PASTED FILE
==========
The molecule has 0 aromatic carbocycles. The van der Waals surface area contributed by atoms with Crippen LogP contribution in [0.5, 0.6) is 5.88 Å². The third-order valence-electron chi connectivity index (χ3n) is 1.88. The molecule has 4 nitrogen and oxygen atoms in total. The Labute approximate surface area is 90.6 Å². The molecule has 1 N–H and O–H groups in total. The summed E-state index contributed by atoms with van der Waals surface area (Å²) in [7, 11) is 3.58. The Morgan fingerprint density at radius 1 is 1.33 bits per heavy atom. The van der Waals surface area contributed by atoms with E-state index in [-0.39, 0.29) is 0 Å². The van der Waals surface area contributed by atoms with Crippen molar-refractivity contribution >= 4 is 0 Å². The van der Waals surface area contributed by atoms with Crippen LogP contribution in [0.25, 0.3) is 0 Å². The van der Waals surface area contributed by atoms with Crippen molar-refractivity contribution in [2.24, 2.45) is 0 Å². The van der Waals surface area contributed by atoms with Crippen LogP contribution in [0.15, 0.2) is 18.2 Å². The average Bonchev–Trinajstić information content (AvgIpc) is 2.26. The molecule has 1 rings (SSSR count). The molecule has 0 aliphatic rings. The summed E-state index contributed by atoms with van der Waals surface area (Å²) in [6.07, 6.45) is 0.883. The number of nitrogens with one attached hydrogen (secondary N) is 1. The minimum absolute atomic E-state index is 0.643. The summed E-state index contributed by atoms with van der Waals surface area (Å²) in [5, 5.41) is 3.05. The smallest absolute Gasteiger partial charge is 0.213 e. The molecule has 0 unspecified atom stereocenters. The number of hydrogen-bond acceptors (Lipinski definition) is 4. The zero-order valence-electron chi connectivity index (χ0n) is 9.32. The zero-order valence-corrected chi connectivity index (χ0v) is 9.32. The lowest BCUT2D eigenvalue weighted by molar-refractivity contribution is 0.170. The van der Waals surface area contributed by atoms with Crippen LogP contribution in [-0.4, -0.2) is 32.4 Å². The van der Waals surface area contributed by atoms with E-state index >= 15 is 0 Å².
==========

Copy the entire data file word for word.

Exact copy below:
The molecule has 0 aromatic carbocycles. The van der Waals surface area contributed by atoms with Crippen LogP contribution in [0.5, 0.6) is 5.88 Å². The third-order valence-electron chi connectivity index (χ3n) is 1.88. The molecule has 4 nitrogen and oxygen atoms in total. The Labute approximate surface area is 90.6 Å². The molecule has 1 N–H and O–H groups in total. The summed E-state index contributed by atoms with van der Waals surface area (Å²) in [7, 11) is 3.58. The Morgan fingerprint density at radius 1 is 1.33 bits per heavy atom. The van der Waals surface area contributed by atoms with E-state index in [-0.39, 0.29) is 0 Å². The van der Waals surface area contributed by atoms with Crippen molar-refractivity contribution >= 4 is 0 Å². The van der Waals surface area contributed by atoms with Crippen LogP contribution in [0.25, 0.3) is 0 Å². The van der Waals surface area contributed by atoms with Crippen molar-refractivity contribution in [2.24, 2.45) is 0 Å². The van der Waals surface area contributed by atoms with Crippen LogP contribution in [0.15, 0.2) is 18.2 Å². The average Bonchev–Trinajstić information content (AvgIpc) is 2.26. The molecule has 1 rings (SSSR count). The molecule has 0 aliphatic rings. The summed E-state index contributed by atoms with van der Waals surface area (Å²) in [6.07, 6.45) is 0.883. The number of nitrogens with one attached hydrogen (secondary N) is 1. The minimum absolute atomic E-state index is 0.643. The summed E-state index contributed by atoms with van der Waals surface area (Å²) in [5, 5.41) is 3.05. The smallest absolute Gasteiger partial charge is 0.213 e. The molecule has 0 unspecified atom stereocenters. The number of hydrogen-bond acceptors (Lipinski definition) is 4. The zero-order valence-electron chi connectivity index (χ0n) is 9.32. The zero-order valence-corrected chi connectivity index (χ0v) is 9.32. The lowest BCUT2D eigenvalue weighted by molar-refractivity contribution is 0.170. The van der Waals surface area contributed by atoms with Crippen LogP contribution in [-0.4, -0.2) is 32.4 Å². The van der Waals surface area contributed by atoms with E-state index >= 15 is 0 Å².